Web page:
16
THE SENATE MAN

It might almost be said that the institution of the United States Senate had been created for Robert A. Taft, or men like him, and he for it. Without it he could not have been the man he was; without him it will not soon be the same again. For here was a perfect meeting between a great parliamentarian and what, in one man's view at least, is the greatest parliamentary body the world has known.

The American parliament is a vastly different thing from the British one and Taft was of course a vastly different man from Winston Churchill; nevertheless he bestrode the one as surely as Churchill bestrode the other. They were, each in his very separate way, the two outstanding parliamentary men of their generation; the shy, dry solitary Taft, with his embodiment of so much of the Puritan tradition, and the grandly bibulous Churchill with his embodiment of so much of the Cavalier tradition. It is not surprising that they found so many things on which to disagree.

Though for fifteen years Taft moved in and out of a position of a relative, and at best a never decisive, power in the United States and in the Republican party, his influence on the American Congress within those years was matchless. The very qualities that always denied him success in national

-195-

Notes for this page

Add a new note
If you are trying to select text to create highlights or citations, remember that you must now click or tap on the first word, and then click or tap on the last word.
One moment ...
Default project is now your active project.
Project items
Notes
Cite this page

Cited page

Style
Citations are available only to our active members.
Buy instant access to cite pages or passages in MLA 8, MLA 7, APA and Chicago citation styles.

(Einhorn, 1992, p. 25)

(Einhorn 25)

(Einhorn 25)

1. Lois J. Einhorn, Abraham Lincoln, the Orator: Penetrating the Lincoln Legend (Westport, CT: Greenwood Press, 1992), 25, http://www.questia.com/read/27419298.

Note: primary sources have slightly different requirements for citation. Please see these guidelines for more information.

Cited page

Bookmark this page
The Taft Story
Table of contents

Table of contents

  • Title Page *
  • Acknowledgments *
  • Contents *
  • I. the Fundamental Taft 1
  • 1 - Cincinnati Dynasty 3
  • 2 - Taft and Integrity 16
  • 3 - The Background of Shelter 28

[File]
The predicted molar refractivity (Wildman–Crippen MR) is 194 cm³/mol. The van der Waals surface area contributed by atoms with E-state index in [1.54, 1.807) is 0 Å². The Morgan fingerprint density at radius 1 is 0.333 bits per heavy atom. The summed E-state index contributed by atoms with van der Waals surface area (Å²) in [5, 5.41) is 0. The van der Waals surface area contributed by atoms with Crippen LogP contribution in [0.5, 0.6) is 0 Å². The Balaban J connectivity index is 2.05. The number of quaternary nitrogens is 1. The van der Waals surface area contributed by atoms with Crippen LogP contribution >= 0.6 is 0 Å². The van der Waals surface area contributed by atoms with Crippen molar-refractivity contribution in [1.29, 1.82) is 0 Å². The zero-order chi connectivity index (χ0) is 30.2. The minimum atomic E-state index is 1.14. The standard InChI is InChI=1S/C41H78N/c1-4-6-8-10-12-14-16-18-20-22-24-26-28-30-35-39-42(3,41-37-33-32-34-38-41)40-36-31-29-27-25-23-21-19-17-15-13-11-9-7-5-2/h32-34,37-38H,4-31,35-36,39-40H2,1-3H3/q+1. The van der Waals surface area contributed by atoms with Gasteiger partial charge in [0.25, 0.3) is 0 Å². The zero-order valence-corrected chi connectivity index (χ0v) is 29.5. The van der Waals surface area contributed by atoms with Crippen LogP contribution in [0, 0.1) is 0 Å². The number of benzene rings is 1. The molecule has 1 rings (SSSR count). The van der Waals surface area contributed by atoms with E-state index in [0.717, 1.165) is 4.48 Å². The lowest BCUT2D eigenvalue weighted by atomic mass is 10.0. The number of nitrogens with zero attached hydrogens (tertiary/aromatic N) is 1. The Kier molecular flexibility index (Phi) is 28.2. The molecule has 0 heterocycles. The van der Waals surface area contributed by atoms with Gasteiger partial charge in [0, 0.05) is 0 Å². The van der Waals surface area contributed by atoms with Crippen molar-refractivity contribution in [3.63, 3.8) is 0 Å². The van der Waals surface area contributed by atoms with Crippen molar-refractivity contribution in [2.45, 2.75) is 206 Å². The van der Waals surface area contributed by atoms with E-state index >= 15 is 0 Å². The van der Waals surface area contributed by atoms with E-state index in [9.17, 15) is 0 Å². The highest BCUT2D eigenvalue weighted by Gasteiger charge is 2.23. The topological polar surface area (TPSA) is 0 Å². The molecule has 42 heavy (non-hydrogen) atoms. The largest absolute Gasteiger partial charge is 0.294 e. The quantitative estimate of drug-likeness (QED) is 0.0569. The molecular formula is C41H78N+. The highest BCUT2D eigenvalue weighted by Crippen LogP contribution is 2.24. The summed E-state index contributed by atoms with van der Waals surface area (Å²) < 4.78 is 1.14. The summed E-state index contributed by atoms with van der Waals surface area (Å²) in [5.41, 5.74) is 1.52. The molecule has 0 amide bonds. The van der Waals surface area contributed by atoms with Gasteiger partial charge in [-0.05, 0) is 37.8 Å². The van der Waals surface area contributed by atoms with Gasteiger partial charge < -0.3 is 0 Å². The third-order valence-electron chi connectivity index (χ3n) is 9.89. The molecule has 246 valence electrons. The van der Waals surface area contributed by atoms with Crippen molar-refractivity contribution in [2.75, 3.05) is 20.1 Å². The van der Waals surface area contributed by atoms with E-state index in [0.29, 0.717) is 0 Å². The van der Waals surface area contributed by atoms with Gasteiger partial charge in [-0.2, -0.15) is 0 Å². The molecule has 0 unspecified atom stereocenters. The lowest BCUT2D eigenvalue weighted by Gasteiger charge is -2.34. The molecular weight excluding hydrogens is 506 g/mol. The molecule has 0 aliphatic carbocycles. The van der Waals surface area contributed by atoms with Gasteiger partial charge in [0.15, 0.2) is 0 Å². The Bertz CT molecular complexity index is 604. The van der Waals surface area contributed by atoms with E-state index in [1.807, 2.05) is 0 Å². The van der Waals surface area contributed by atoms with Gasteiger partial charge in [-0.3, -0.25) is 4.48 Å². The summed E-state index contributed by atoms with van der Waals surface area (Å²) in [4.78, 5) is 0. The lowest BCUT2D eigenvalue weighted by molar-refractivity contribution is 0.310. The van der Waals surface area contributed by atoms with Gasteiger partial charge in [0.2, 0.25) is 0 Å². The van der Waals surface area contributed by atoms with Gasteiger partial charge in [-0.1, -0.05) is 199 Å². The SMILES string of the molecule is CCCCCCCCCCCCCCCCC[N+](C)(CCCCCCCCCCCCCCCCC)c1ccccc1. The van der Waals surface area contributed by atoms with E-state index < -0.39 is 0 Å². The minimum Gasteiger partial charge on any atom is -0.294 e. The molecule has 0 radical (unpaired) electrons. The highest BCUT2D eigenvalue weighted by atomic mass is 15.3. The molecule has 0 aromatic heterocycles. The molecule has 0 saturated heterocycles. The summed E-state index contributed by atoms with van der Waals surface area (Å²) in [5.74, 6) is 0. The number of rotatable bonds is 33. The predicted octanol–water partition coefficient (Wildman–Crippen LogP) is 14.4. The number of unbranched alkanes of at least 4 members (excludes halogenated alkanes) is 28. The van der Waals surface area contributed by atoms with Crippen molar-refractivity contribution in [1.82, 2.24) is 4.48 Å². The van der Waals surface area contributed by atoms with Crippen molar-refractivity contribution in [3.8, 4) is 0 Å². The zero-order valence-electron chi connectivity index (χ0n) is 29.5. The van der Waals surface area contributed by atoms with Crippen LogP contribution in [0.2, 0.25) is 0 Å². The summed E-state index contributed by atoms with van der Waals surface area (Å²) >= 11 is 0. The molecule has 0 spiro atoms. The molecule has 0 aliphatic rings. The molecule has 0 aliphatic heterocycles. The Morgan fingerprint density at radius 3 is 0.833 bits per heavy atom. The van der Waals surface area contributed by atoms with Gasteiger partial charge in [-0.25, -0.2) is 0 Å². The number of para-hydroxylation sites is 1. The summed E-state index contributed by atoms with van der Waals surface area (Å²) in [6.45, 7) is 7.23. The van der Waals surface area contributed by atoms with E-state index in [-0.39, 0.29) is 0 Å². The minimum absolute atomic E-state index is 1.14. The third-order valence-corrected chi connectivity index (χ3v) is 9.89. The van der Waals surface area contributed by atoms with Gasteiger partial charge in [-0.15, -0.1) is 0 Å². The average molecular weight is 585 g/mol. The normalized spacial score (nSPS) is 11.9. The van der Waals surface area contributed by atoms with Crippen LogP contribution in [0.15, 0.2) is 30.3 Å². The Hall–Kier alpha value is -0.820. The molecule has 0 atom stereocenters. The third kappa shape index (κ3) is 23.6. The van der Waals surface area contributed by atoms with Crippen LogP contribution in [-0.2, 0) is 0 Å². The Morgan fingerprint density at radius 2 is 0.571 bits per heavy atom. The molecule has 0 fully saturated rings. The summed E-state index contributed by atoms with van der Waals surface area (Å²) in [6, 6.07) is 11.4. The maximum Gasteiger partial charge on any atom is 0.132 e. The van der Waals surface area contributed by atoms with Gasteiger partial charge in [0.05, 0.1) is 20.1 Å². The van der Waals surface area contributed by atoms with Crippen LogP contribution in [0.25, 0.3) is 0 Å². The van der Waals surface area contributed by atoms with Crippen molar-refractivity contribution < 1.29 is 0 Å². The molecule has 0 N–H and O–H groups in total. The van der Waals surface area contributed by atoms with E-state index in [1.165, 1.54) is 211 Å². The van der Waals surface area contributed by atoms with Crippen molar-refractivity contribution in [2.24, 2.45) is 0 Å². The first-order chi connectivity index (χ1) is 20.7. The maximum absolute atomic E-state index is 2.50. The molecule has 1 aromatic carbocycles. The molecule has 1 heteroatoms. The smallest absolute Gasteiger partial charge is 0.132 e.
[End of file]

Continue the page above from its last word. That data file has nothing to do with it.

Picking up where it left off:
• 4 - Taft and the Constitution 41
  • Ii. Taft in Responsibility and Irresponsibility 53
  • 5 - Onset of the Power and the Glory 55
  • 6 - Taft-Hartley, the Masterwork 66
  • 7 - The Sad, Worst Period 80
  • 8 - Return from Ohio 93
  • 9 - Taft and the Two Gop's 106
  • 10 - Crisis of 1948 116
  • Iii. Taft and Foreign Policy 129
  • 11 - The Last Speech 131
  • 12 - On War and Peace 143
  • 13 - "Soft" in Europe; "Hard" in Asia 156
  • Iv. the Last, Best Taft 169
  • 14 - The Defeat That Led to the Victory 171
  • 15 - Morningside "Surrender" 184
  • 16 - The Senate Man 195
  • 17 - The New Alliance 206
  • 18 - To Make the Administration Work 218
  • 19 - Clean Bill for Bohlen 230
  • 20 - The "Prime Minister" at His Peak 242
  • 21 - The Political Last Testament 253
  • 22 - The Illness and the Death 263
  • Postscript and Now, the Future 273
  • Index 283
Settings

Settings

Typeface
Text size Smaller Larger Reset View mode
Search within

Search within this book

Look up

Look up a word

  • Dictionary
  • Thesaurus
Please submit a word or phrase above.
Print this page

Print this page

Why can't I print more than one page at a time?

Help
Full screen
Items saved from this book
  • Bookmarks
  • Highlights & Notes
  • Citations
/ 288

matching results for page

    Questia reader help

    How to highlight and cite specific passages

    1. Click or tap the first word you want to select.
    2. Click or tap the last word you want to select, and you’ll see everything in between get selected.
    3. You’ll then get a menu of options like creating a highlight or a citation from that passage of text.

    OK, got it!

    Cited passage

    Style
    Citations are available only to our active members.
    Buy instant access to cite pages or passages in MLA 8, MLA 7, APA and Chicago citation styles.

    "Portraying himself as an honest, ordinary person helped Lincoln identify with his audiences." (Einhorn, 1992, p. 25).

    "Portraying himself as an honest, ordinary person helped Lincoln identify with his audiences." (Einhorn 25)

    "Portraying himself as an honest, ordinary person helped Lincoln identify with his audiences." (Einhorn 25)

    "Portraying himself as an honest, ordinary person helped Lincoln identify with his audiences."1

    1. Lois J. Einhorn, Abraham Lincoln, the Orator: Penetrating the Lincoln Legend (Westport, CT: Greenwood Press, 1992), 25, http://www.questia.com/read/27419298.

    Cited passage

    Thanks for trying Questia!

    Please continue trying out our research tools, but please note, full functionality is available only to our active members.

    Your work will be lost once you leave this Web page.

    Buy instant access to save your work.

    Already a member? Log in now.

    Search by... Author
    Show... All Results Primary Sources Peer-reviewed

    Oops!

    An unknown error has occurred. Please click the button below to reload the page. If the problem persists, please try again in a little while.